By my reading of SB 375, that answer would be no. It is in no way as benign as the blithe description provided to us would indicate. If we do not comply with these SB 375 driven RHNA numbers, per this state law we could be sued by any developer wishing to do so, lose because of this new state law, and be forced to pay the Court costs. Not to mention the loss of our right to protect our local environment through the CEQA process. Our options are very limited here, and only by forging a coalition of cities willing resist the draconian changes this fiat demands will we be able to regain the planning rights Sacramento has confiscated from us.
Another question. If we are forced to build a large swath of condo development in what is currently our downtown area (as an example, because there are other sites such as the neighborhood by Goldberg Park that could be targeted), will the people moving into them give up their cars and start taking the Gold Line to work? The magical thinking at the heart of the SB 375 experiment has it that once people are situated in housing located near public transportation, they will no longer feel the need to drive an automobile. Rather they will desire to take a CNG shuttle bus to the 210 Trolly, take that to some place approximate to where they want to go, get in another bus, and then get off at a station 2 or 3 blocks from their destination. All of which will somehow reduce Greenhouse Gas emissions and save the world from Global Warming. But again, for SB 375 to succeed, people will willingly have to give up their cars. And wouldn't it be a shame if after tearing up a good portion of Sierra Madre and replacing it with the kind of generica you can see in most other California small cities, people decide to drive their cars anyway? Which they will. Who wants to spend 2 hours on public transportation getting to some place that is a half hour drive?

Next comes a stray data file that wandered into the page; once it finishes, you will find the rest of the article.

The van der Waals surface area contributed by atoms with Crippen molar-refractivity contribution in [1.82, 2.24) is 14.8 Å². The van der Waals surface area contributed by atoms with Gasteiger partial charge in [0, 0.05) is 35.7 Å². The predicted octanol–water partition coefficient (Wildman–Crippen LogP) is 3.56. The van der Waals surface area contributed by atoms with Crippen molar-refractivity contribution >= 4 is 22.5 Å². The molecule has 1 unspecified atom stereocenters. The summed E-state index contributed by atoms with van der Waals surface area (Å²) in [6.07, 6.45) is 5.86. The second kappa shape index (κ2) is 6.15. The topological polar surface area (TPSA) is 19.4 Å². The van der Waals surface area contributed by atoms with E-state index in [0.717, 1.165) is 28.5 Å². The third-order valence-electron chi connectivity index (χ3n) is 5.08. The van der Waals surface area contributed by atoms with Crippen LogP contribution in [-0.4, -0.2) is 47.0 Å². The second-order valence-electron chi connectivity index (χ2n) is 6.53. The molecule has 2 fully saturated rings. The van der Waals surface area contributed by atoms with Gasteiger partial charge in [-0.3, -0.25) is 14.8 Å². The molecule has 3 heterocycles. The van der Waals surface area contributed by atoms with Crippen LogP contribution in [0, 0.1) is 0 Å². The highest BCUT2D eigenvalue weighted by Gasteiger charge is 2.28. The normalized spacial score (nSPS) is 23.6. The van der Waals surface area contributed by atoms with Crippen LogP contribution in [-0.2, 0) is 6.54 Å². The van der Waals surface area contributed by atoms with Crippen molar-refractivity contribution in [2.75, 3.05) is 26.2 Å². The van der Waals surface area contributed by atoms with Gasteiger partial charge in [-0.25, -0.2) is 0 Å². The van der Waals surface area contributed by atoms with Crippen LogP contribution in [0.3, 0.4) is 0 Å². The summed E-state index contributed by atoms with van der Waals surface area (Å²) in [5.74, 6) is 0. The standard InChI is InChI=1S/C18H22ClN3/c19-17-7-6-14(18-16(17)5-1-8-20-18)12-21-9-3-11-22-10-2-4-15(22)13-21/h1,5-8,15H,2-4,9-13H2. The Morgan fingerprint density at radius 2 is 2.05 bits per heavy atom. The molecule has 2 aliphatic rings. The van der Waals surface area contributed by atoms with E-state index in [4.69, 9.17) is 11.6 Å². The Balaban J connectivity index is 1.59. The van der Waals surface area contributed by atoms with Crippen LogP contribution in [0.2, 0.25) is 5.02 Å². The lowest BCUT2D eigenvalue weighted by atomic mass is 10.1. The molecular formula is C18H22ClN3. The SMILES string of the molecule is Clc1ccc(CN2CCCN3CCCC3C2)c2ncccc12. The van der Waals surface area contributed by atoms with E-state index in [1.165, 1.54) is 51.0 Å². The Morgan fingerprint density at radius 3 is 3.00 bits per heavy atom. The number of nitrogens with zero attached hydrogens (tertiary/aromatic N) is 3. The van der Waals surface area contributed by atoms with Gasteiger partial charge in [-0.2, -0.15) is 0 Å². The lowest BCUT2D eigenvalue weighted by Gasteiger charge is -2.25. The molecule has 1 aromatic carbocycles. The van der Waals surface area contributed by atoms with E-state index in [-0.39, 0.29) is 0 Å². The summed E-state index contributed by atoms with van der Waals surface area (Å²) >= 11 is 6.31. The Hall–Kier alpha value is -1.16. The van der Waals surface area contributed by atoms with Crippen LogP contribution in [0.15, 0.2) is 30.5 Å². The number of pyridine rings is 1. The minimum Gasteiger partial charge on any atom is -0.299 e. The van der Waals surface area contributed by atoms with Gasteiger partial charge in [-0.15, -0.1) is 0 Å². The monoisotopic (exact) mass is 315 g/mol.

There are other questions as well. Does high-density and mixed-use development give off more or less GHG emissions than the low density buildings we have now? Where will we find the additional water for all the new residents living in these so-called sustainable structures? Electricity production is an even larger producer of GHG than cars. Doesn't the building of high-density housing ramp up the need for more coal generated electricity production, theoretically heating up the atmosphere even more? And given the condo glut on the real estate market, wouldn't we just be creating yet another way for nitwit banks to go out of business, further burdening the taxpayers with more bailouts?
One other point: The timing of this event is rather choice, coming as it does just 2 days before the Candidate's Forum at Sierra Madre City Hall. Probably just a coincidence.